Hia C-eḍ Oʼodham

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Hia C-eḍ Oʼodham
Native American people
Arenenos.jpg
Two Hia C-eḍ Oʼodham men after a successful fishing expedition. Lithograph from 1857
LocationAjo Range, the Gila River, the Colorado River, and the Gulf of California

The Hia C-eḍ Oʼodham ("Sand Dune People"), also known as Areneños or Sand Papagos[1][2] are a Native American peoples whose traditional homeland lies between the Ajo Range, the Gila River, the Colorado River, and the Gulf of California.[3] They are currently unrecognized at both the state and federal level in the United States and Mexico, although the Tohono Oʼodham Nation has a committee for issues related to them and has land held in trust for them. They are represented by a community organization known as the Hia-Ced Oʼodham Alliance. The Hia C-eḍ Oʼodham are no longer nomadic, and the majority today live in or near Ajo, Arizona, or the small settlements of Blaisdell and Dome near Yuma.

They have often been considered a "Papago subtribe" by anthropologists, along with the Tohono Oʼodham and several groups that vanished or merged with the Tohono Oʼodham. Anybody who can prove Hia C-eḍ Oʼodham ancestry meeting Tohono Oʼodham Nation blood quantum can apply for membership in the Tohono Oʼodham Nation. Some Hia Ced Oʼodham people are enrolled in the Ak-Chin Indian Community.

On February 24, 2009, 642.27 acres of land near Why, Arizona, which were previously purchased by the Tohono Oʼodham Nation, were acquired in trust for the Nation. This was done with the intention of eventually creating a new district of the Tohono Oʼodham Nation for the Hia C-eḍ Oʼodham. On October 30, 2012, a new tribal law went into effect creating the "Hia Ced District" as a new 12th district of the Tohono Oʼodham nation, with the trust land near Why as its initial land base. For three years after the effective date, previously enrolled members of the Tohono Oʼodham Nation had the right to request that their district designation be reassigned to the new district. People applying for tribal enrollment could also request the Hia Ced District as their district designation. Following controversy over its management and expenditures, the new district was dissolved in accordance with an initiative approved by voters of the Tohono Oʼodham Nation on April 25, 2015. Property and funds of the Hia Ced District reverted to the Nation, and members' enrollment reverted to their previous district.[4][5]

In December 2015, former leaders of the Hia Ced District announced the formation of an organization called Hia-Ced Hemajkam, LLC, whose goal would be to seek federal recognition of the Hia-Ced Oʼodham as a distinct Indian tribe.[6]

Oʼodham people[edit]

Hia C-eḍ Oʼodham Tohono Oʼodham Akimel Oʼodham
Traditional homeland Between the Ajo Range, the Gila River, the Colorado River and the Gulf of California Desert south of the Gila River Land around the Gila and Salt Rivers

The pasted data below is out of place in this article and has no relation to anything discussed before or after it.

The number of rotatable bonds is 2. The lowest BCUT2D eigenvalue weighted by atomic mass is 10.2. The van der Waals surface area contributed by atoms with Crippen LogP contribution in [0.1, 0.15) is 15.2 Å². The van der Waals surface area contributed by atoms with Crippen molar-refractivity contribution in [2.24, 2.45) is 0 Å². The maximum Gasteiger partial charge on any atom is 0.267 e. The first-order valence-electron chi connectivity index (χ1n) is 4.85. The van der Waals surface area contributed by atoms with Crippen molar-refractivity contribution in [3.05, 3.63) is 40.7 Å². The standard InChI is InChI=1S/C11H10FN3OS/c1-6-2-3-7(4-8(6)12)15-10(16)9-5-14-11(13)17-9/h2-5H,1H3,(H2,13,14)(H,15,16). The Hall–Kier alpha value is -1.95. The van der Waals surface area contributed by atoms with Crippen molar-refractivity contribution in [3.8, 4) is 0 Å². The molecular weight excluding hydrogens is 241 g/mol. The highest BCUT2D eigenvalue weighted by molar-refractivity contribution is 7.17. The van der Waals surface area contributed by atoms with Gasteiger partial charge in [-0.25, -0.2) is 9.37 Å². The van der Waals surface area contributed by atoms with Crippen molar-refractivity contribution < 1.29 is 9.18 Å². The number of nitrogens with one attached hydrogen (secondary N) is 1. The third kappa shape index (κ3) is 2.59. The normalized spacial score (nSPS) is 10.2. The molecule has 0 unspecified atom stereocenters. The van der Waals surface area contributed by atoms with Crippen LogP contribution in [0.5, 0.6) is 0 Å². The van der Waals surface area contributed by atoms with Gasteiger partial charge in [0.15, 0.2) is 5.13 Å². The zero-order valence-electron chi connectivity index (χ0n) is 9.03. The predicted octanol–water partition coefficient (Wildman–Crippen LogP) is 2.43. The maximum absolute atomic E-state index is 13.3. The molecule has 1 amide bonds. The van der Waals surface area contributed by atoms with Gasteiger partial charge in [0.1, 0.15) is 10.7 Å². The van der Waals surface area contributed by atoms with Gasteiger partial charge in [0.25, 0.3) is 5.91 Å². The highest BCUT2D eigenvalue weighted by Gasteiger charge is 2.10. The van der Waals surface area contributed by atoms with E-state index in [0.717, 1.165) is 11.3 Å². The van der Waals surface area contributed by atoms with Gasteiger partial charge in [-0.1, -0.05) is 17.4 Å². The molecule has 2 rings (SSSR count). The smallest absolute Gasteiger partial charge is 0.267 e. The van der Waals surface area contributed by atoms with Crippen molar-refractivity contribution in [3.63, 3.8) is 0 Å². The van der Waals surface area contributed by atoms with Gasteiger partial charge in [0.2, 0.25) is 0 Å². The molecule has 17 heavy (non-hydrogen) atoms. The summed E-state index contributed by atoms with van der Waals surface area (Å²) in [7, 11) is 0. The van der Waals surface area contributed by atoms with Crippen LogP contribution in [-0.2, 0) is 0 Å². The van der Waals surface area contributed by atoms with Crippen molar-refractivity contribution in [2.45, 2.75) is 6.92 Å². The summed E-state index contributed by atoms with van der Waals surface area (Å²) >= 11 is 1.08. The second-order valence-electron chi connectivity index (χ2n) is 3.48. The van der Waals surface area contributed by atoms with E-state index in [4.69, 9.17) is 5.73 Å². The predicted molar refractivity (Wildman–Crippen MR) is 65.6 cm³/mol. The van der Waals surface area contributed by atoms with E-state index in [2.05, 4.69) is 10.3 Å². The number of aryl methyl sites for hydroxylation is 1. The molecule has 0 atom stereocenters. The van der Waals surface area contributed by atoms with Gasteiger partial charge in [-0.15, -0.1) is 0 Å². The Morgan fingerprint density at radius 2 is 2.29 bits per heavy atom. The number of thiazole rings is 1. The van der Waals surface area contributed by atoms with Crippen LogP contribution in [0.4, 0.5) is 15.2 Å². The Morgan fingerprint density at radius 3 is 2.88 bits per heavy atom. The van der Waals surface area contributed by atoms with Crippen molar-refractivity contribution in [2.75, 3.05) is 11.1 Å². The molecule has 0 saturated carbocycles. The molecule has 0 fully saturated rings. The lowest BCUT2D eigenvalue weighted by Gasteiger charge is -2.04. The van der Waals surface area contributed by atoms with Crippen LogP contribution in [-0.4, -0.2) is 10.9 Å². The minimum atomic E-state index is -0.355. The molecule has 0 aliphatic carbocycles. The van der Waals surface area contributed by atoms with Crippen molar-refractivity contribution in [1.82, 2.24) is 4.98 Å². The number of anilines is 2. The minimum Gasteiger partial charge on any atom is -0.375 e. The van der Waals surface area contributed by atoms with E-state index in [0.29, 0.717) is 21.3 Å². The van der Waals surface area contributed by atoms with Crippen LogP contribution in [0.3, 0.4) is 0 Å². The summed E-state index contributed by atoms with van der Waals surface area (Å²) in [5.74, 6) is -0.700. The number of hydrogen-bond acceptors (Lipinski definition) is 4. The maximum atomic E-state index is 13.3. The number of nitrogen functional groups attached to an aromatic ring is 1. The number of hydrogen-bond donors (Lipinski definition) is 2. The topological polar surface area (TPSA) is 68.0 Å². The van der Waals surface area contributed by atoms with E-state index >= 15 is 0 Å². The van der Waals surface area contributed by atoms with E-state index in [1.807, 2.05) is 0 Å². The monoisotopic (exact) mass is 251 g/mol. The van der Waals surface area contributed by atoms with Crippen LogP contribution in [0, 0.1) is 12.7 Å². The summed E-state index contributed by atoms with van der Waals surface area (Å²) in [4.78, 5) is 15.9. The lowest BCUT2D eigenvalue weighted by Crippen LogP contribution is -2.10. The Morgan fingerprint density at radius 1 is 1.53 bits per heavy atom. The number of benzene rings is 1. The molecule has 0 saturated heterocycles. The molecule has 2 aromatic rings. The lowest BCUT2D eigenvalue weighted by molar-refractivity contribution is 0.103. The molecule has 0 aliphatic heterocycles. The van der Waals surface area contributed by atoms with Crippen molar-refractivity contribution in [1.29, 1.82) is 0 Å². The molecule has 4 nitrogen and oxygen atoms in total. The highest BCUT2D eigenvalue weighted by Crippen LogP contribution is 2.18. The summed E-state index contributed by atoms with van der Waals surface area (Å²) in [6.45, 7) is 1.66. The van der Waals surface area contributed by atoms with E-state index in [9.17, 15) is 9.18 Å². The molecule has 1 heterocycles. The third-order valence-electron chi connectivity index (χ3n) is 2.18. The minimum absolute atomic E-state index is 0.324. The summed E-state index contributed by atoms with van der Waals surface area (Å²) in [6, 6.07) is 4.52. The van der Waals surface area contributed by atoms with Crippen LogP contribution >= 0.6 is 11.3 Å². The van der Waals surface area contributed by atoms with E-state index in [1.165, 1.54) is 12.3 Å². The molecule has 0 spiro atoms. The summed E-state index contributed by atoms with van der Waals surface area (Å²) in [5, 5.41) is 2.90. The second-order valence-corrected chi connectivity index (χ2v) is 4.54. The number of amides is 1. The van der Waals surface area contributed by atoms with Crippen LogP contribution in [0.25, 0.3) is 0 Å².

Meaning of endonym Sand Dune People Desert People River People
Habitation patterns Nomadic ("no-villagers") Separate winter and summer residences ("two-villagers") Perennial habitation on rancherías ("one-villagers")
Prevalence of agriculture [7] Nearly 100% hunting and gathering 75% hunting and gathering, 25% agricultural 40% hunting and gathering, 60% agricultural

Culture[edit]

Due to geographical proximity, certain cultural traits were borrowed from the Yuman peoples, with some sources implying that their culture was more Yuman than it was Piman, with the exception of their language. According to historical sources, the Hia C-eḍ Oʼodham were friendly with the Cocopah, the Quechan, and the Halchidhoma.[8]

Cuisine[edit]

The Hia C-eḍ Oʼodham were traditionally hunters and gatherers. They caught jackrabbits by chasing them down in the sand. They hunted mountain sheep, mule deer, and pronghorn with bows and arrows. They caught muskrats and lizards as well. During certain seasons, they went to the gulf to fish and obtain salt.

They also ate Pholisma sonorae, an edible flower stalk called camote and "sand food" found in the sand dunes, mesquite beans, saguaro fruit, and pitaya, which they gathered near Quitobaquito and the Lower Sonoita River.[9]

See also[edit]

Notes[edit]

  1. ^ "Pima (Native Americans of the Southwest)". what-when-how. Archived from the original on January 27, 2013. Retrieved June 19, 2015.
  2. ^ "Papago Tribe". Access Genealogy. Retrieved June 19, 2015.
  3. ^ Hayden, J. 1988. Historia de la región de Puerto Peñasco. Noticias del CEDO 1(2):12.
  4. ^ http://www.tolc-nsn.org/docs/Title27Ch1.pdf[bare URL PDF]
  5. ^ "Tohono Oʼodham Vote Saturday on Dissolving Troubled District". Indian Country Today. Retrieved September 30, 2018.
  6. ^ "Hia-Ced Oʼodham form company to seek tribal status" (PDF). The Runner. December 18, 2015. Retrieved September 30, 2018.
  7. ^ Castetter and Bell (1942)
  8. ^ Ezell, Paul H. 1955. The Archaeological Delineation of a Cultural Boundary in Papagueria. American Antiquity, Vol. 20, No. 4, pp. 367-374.
  9. ^ Hoover, J. W. 1935. Generic Descent of the Papago Villages. American Anthropologist, New Series, Vol. 37, No. 2, Part 1, pp. 257-264.

References[edit]

  • Oral and Documentary Report for the Hia C-ed Oʼodham Alliance and Native Lands Institute February 1997 Draft
  • Griffin-Pierce, Trudy. 2000. Native Peoples of the Southwest. University of New Mexico Press, Albuquerque, New Mexico, USA.

External links[edit]

  • Hia-Ced Hemajkam, LLC – group with the mission of preserving Hia-Ced Oʼodham culture and seeking federal recognition as a tribe